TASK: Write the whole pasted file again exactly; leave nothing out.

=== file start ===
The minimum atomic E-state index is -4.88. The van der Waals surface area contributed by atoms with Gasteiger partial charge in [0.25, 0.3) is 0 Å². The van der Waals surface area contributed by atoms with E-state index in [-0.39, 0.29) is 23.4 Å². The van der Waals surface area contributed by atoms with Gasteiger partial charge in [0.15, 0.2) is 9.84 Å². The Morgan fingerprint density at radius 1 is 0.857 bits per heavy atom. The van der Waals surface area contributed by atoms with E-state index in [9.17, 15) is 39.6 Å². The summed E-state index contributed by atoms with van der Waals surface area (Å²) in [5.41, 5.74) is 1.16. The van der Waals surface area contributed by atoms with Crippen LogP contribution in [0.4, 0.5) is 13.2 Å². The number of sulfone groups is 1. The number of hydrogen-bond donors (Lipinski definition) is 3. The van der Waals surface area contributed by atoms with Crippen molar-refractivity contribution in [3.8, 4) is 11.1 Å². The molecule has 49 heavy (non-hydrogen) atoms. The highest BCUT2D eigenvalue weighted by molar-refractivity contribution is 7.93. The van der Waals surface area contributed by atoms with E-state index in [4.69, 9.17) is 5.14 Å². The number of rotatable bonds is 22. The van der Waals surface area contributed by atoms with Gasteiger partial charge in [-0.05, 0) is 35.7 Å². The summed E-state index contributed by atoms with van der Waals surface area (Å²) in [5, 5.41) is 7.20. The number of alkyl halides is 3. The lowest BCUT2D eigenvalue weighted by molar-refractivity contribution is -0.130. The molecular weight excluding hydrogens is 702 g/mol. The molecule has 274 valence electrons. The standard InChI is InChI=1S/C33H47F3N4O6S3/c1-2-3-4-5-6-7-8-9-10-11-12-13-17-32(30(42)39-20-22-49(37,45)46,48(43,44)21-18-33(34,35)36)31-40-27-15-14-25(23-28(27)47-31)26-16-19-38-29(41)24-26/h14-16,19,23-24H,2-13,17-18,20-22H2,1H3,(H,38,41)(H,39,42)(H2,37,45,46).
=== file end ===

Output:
The minimum atomic E-state index is -4.88. The van der Waals surface area contributed by atoms with Gasteiger partial charge in [0.25, 0.3) is 0 Å². The van der Waals surface area contributed by atoms with E-state index in [-0.39, 0.29) is 23.4 Å². The van der Waals surface area contributed by atoms with Gasteiger partial charge in [0.15, 0.2) is 9.84 Å². The Morgan fingerprint density at radius 1 is 0.857 bits per heavy atom. The van der Waals surface area contributed by atoms with E-state index in [9.17, 15) is 39.6 Å². The summed E-state index contributed by atoms with van der Waals surface area (Å²) in [5.41, 5.74) is 1.16. The van der Waals surface area contributed by atoms with Crippen LogP contribution in [0.4, 0.5) is 13.2 Å². The number of sulfone groups is 1. The number of hydrogen-bond donors (Lipinski definition) is 3. The van der Waals surface area contributed by atoms with Crippen molar-refractivity contribution in [3.8, 4) is 11.1 Å². The molecule has 49 heavy (non-hydrogen) atoms. The highest BCUT2D eigenvalue weighted by molar-refractivity contribution is 7.93. The van der Waals surface area contributed by atoms with E-state index in [4.69, 9.17) is 5.14 Å². The number of rotatable bonds is 22. The van der Waals surface area contributed by atoms with Gasteiger partial charge in [-0.05, 0) is 35.7 Å². The summed E-state index contributed by atoms with van der Waals surface area (Å²) in [5, 5.41) is 7.20. The number of alkyl halides is 3. The lowest BCUT2D eigenvalue weighted by molar-refractivity contribution is -0.130. The molecular weight excluding hydrogens is 702 g/mol. The molecule has 274 valence electrons. The standard InChI is InChI=1S/C33H47F3N4O6S3/c1-2-3-4-5-6-7-8-9-10-11-12-13-17-32(30(42)39-20-22-49(37,45)46,48(43,44)21-18-33(34,35)36)31-40-27-15-14-25(23-28(27)47-31)26-16-19-38-29(41)24-26/h14-16,19,23-24H,2-13,17-18,20-22H2,1H3,(H,38,41)(H,39,42)(H2,37,45,46).